One of the most famous women in film of all-time in what is widely considered to be her trademark role, Audrey Hepburn took the world by storm in 1961’s Breakfast at Tiffany’s, and her influence is still being felt today.  Director Blake Edwards, the mind behind The Pink Panther series starring comedic genius Peter Sellers, created what would prove to be arguably his biggest mainstream hit with the Audrey Hepburn vehicle.  Loosely based on a novella by the famous and highly acclaimed Truman Capote, Breakfast at Tiffany’s was praised by critics and audiences for being a funny, modern, stylish, and incredibly romantic picture that transcended the famous melodramas of the 1940’s and 50’s.  Audrey Hepburn’s Holly Golightly would go on to become one of the most iconic characters in the history of the medium, mostly due to her bizarre lifestyle and attitudes towards modern city life, her impeccable style choices, and the air of sophistication she gives off throughout the film.  The film’s beautiful score by composer Henry Mancini is instantly recognizable, and his song “Moon River” still sounds as wonderful as ever, even more than fifty years later. Mancini took home two Oscars for his compositions in Breakfast at Tiffany’s, one for Best Original Song for the aforementioned “Moon River”, and the other for Best Music.  The film was also nominated for Best Actress (Audrey Hepburn), Best Adapted Screenplay, and Best Art Direction – Color, but ultimately lost all three nominations. Breakfast at Tiffany’s went through something of a reexamination through the 1980’s and 90’s, and the “yellow-face” performance of the notorious Mr. Yunioshi by Mickey Rooney has faced a great deal of criticisms.  The character and its portrayal are regarded as perhaps the biggest detractors of an otherwise timeless modern classic. Other than some of the troubling racism found throughout, the film has endured the test of time, and Holly Golightly’s influence on fashion can still be found in mainstream culture today.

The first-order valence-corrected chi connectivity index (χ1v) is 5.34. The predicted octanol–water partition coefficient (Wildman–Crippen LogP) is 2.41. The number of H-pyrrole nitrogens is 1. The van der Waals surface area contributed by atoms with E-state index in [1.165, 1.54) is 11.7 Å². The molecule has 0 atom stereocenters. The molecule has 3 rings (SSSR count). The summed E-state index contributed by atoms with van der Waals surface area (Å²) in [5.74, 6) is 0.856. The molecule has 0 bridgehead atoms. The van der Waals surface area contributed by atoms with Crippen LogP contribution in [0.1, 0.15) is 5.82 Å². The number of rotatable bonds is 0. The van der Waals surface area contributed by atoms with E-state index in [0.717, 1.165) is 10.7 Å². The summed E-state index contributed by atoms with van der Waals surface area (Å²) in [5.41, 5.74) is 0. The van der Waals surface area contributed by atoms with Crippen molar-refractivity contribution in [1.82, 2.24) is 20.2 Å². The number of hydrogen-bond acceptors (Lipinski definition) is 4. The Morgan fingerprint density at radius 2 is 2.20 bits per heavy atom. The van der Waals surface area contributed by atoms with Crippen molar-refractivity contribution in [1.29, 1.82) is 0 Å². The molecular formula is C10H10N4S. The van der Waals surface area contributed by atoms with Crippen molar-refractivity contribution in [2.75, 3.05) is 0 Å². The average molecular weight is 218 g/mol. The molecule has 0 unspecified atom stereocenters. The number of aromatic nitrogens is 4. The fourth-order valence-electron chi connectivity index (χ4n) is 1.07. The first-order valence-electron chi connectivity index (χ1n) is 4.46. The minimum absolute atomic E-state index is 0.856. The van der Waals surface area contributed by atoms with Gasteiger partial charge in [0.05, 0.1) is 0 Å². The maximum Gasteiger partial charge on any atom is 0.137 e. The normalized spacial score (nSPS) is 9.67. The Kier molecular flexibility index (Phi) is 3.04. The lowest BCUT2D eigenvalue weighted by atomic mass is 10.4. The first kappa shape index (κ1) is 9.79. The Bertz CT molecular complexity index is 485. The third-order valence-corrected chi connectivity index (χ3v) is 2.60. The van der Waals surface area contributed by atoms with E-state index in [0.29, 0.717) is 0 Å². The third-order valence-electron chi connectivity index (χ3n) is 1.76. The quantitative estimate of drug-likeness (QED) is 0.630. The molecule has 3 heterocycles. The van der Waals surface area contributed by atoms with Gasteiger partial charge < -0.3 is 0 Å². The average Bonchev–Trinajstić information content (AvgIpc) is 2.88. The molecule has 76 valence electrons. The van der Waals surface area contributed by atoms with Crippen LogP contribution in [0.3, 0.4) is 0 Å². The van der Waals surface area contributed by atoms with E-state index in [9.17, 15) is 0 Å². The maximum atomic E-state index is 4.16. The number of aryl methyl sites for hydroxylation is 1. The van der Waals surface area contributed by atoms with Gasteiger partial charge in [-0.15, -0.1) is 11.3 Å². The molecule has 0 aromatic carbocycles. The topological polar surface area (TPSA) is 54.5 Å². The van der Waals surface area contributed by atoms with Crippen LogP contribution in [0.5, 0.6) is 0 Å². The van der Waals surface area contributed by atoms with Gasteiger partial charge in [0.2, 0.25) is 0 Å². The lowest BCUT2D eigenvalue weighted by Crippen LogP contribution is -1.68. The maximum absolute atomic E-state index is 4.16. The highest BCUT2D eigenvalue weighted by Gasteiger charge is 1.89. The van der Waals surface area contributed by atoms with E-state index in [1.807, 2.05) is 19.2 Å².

Audrey Hepburn as the iconic Holly Golightly in 1961’s Breakfast at Tiffany’s.